As is my morning routine in retirement I pour a cup a coffee, open up the Boston Globe and head to the section on obituaries. I am not proud of starting off the day with an overview of those fellow humans who have passed in the last few days, but as a member of the senior set such an exercise comes with the territory.
In the last few weeks the short bios of those smiling faces now gone to their eternal rest have multiplied to encompass a whole section of the newspaper. Many of the obits added a phrase like ” succumbed to the Covid” or ” died fighting the Covid-19.” The majority of the bios with the smiling faces do not mention the cause of death or Covid but it is a safe assumption that the virus has claimed an ever increasing number of my age group.
Staring at the death notices does remind me of my mortality, although I brush off the dismal thoughts and move on to the sports section. But what lingers on in my thoughts is the impact of the virus on my family – my wife Carol, our three daughters, our sons in law and our four grandchildren. All of us have dreams and plans, hopes for the future and an inner confidence that because we are Americans all will get better and return to the life we all led before Covid-19. As we believe with little hesitation, science will save us, a vaccine will be developed, the economy will return from the abyss, and all of us will continue to enjoy good times again.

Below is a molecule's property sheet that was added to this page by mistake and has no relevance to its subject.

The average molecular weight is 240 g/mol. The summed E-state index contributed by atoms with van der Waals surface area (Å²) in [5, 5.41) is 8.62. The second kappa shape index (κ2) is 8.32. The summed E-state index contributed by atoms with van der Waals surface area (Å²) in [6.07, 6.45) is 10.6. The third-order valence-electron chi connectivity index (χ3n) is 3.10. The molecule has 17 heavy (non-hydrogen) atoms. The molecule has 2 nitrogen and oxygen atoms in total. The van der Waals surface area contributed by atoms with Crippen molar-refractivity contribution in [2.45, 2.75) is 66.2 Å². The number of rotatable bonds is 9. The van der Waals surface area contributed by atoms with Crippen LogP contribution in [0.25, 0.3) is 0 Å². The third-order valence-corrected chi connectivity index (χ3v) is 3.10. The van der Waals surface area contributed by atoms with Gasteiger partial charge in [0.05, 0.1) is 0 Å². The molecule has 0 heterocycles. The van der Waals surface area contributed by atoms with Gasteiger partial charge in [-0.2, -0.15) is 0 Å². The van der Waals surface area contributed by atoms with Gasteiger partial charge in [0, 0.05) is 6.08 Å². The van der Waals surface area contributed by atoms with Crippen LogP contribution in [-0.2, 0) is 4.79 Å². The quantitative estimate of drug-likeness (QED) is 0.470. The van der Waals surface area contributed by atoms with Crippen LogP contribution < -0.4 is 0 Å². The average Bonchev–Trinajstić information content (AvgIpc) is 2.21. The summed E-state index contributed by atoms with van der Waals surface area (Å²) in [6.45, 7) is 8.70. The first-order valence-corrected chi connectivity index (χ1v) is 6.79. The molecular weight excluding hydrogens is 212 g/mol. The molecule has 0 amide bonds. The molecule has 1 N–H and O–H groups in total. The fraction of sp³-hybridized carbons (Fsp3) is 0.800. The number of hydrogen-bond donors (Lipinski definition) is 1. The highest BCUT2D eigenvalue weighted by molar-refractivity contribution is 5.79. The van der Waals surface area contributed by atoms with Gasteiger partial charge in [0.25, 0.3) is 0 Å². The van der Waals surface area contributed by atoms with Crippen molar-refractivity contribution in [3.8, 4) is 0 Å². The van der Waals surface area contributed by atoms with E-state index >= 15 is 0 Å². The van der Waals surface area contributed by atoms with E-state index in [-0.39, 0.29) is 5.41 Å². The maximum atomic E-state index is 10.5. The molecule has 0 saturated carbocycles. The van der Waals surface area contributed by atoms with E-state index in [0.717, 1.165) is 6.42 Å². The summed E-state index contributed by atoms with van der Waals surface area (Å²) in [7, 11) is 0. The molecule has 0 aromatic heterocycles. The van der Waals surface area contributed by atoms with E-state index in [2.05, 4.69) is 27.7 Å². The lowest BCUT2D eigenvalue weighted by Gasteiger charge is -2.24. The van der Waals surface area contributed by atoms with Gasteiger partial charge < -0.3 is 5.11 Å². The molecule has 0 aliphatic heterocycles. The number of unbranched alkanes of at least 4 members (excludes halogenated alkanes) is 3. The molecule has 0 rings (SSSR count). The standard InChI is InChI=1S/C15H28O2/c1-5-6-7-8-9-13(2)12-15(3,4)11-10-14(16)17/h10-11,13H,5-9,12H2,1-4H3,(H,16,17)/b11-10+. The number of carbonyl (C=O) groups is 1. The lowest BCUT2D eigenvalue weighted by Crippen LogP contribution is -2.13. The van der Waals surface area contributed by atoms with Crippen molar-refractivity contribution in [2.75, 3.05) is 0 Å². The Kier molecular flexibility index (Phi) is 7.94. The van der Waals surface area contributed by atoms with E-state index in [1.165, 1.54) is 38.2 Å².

But at the same time I tell myself that normalcy, real normalcy, i.e. the good ol’days, is really two years away. No matter what our president says, we are on a long journey to finally beat the virus. Sure there will be slow and partial openings of the economy, a return to work for a new definition of essential workers, and a feeling of relief that we are on the right track to defeat the virus.
Yet I keep thinking of my family- their world will change dramatically, as it has already. While those obituaries may decline in number, there could be another spike down the road, a new pandemic to face, an economy stuck in years of weakness. Sadly, unexpected death, cruel death, lonely death will remain a fixture of the way we will live for longer than we hope.
Hope, however, is what we have in abundance in this country and hope will get us through this crisis. Americans have always been about the future; we possess an unfailing optimism. What is in short supply these days is realism and a practical understanding of the enormous challenges we will face to not only beat the virus but also to reshape our world in ways that improve the way we think and live. As Dr. Anthony Fauci says quite accurately, there is no magic light switch that turns on the economy or for that matter returns us to the good ol’days. This will be a struggle, a long march with disappointments and sadness, and yes many obituaries.
It is thus important to accept the reality of disappointments and sadness and many obituaries, but at the same time to infuse that reality with hope and optimism. We’ll get through this together but not tomorrow or the next day or for that matter the next year.